THE HAGUE, Netherlands (AP) — A blast smashed five windows at a coronavirus testing center in a small Dutch town early Wednesday, police said. Nobody was hurt in the explosion, which was condemned by the government and health officials.
“For more than a year, we've been leaning heavily on the people on the front line. And then this. Crazy,” Health Minister Hugo de Jonge tweeted.
The head of the country’s umbrella organization for local health services that carry out coronavirus testing called the blast a “cowardly act.”
“Our people have to be able to do this crucial work safely,” Andre Rouvoet tweeted.
Police in the province of North Holland tweeted that “an explosive went off” near the testing center in Bovenkarspel just before 7 a.m. Police cordoned off the area, which is 60 kilometers (40 miles) north of Amsterdam, and were investigating the cause of the blast.
Police spokesman Menno Hartenberg said it was unclear whether the testing center was deliberately targeted or when the facility would be able to reopen.
He said it was clear that the explosive didn't "get there by accident. But we have no idea at the moment who exactly left it there and what the intention was.”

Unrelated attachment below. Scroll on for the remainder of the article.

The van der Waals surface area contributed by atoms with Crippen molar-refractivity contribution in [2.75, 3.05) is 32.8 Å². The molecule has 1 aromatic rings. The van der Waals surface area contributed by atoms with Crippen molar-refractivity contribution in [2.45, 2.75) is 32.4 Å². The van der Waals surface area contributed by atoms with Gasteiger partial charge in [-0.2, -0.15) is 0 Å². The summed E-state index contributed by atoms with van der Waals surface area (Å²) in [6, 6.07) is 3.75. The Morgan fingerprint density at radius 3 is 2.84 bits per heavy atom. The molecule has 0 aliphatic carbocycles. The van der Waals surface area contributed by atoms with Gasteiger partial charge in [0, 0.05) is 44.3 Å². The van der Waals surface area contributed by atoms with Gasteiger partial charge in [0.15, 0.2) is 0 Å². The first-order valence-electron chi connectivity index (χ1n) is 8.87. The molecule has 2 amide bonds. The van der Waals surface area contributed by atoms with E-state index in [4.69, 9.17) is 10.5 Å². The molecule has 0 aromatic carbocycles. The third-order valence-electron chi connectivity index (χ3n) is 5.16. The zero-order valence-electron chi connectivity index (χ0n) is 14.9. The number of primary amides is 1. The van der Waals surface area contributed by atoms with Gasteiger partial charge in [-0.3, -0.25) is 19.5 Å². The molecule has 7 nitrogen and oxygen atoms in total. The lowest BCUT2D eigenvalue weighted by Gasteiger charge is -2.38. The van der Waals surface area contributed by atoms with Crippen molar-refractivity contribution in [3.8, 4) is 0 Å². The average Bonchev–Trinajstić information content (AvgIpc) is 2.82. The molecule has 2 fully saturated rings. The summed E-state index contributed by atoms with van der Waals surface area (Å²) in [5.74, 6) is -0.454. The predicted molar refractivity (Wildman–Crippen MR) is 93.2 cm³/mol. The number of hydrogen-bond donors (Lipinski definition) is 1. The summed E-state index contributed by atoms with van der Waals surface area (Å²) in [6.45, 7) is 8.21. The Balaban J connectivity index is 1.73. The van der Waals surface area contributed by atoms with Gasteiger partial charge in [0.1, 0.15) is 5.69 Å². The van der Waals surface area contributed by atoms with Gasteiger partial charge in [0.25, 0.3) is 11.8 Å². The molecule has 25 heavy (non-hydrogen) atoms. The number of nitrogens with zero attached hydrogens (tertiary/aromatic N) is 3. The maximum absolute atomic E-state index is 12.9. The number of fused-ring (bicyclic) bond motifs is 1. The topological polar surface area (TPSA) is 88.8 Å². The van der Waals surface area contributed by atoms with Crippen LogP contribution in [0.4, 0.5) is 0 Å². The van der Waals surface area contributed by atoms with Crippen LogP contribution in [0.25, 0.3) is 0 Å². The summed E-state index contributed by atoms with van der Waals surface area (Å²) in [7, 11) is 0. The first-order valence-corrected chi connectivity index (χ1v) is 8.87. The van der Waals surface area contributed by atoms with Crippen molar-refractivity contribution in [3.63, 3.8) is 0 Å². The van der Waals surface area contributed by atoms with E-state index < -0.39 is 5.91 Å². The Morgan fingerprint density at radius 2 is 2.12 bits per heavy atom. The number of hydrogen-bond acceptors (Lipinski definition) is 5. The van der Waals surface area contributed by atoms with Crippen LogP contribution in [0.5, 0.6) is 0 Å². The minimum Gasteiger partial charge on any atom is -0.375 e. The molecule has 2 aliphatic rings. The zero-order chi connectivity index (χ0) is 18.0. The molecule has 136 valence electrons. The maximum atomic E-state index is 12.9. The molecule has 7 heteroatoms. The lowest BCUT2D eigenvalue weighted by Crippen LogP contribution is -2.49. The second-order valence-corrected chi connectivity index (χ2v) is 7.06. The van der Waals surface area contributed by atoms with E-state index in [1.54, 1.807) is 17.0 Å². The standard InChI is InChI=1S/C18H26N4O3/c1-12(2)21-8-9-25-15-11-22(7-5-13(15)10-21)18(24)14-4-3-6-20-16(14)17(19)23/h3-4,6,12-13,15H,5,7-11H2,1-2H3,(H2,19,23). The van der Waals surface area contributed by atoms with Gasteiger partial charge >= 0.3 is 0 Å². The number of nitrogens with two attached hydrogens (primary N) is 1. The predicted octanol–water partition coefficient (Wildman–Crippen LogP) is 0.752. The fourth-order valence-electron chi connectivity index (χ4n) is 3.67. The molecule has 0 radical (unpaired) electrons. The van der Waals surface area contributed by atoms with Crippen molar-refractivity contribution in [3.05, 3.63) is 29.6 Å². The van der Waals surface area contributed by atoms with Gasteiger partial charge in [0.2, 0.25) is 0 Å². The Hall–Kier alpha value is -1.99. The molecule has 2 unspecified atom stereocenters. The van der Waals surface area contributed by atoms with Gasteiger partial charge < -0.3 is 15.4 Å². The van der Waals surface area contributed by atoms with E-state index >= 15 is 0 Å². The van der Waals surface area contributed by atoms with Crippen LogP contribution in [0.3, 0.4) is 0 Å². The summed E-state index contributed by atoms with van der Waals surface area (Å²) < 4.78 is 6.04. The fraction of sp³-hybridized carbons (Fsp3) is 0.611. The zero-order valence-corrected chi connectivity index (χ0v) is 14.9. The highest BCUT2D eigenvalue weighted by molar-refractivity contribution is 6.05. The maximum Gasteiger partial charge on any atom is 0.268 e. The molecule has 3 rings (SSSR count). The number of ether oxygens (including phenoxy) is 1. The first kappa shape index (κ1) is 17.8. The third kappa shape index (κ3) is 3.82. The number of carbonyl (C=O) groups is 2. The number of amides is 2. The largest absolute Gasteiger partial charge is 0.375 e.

Police said a metal cylinder that had exploded was found outside the building.
The northern regions of North Holland province have been identified as a virus hotspot in recent weeks, with infection numbers higher than the national average.
In January, rioters torched a coronavirus test facility in the fishing village of Urk on the first night of a 9 p.m.-to-4:30 a.m. nationwide curfew imposed as part of the government’s latest coronavirus lockdown.
Attacks health workers and facilities around the world have increased amid the COVID-19 pandemic. A new report by the Geneva-based Insecurity Insight and the University of California, Berkeley’s Human Rights Center identified more than 1,100 threats or acts of violence against health care workers and facilities last year.
Some Dutch lockdown restrictions were relaxed Wednesday with hairdressers, masseurs and other “contact professions” allowed to reopen if they adhere to strict social distancing and hygiene measures.
Nonessential shops also were allowed to reopen in the Netherlands for the first time since mid-December, though only to very limited numbers of customers who make an appointment in advance.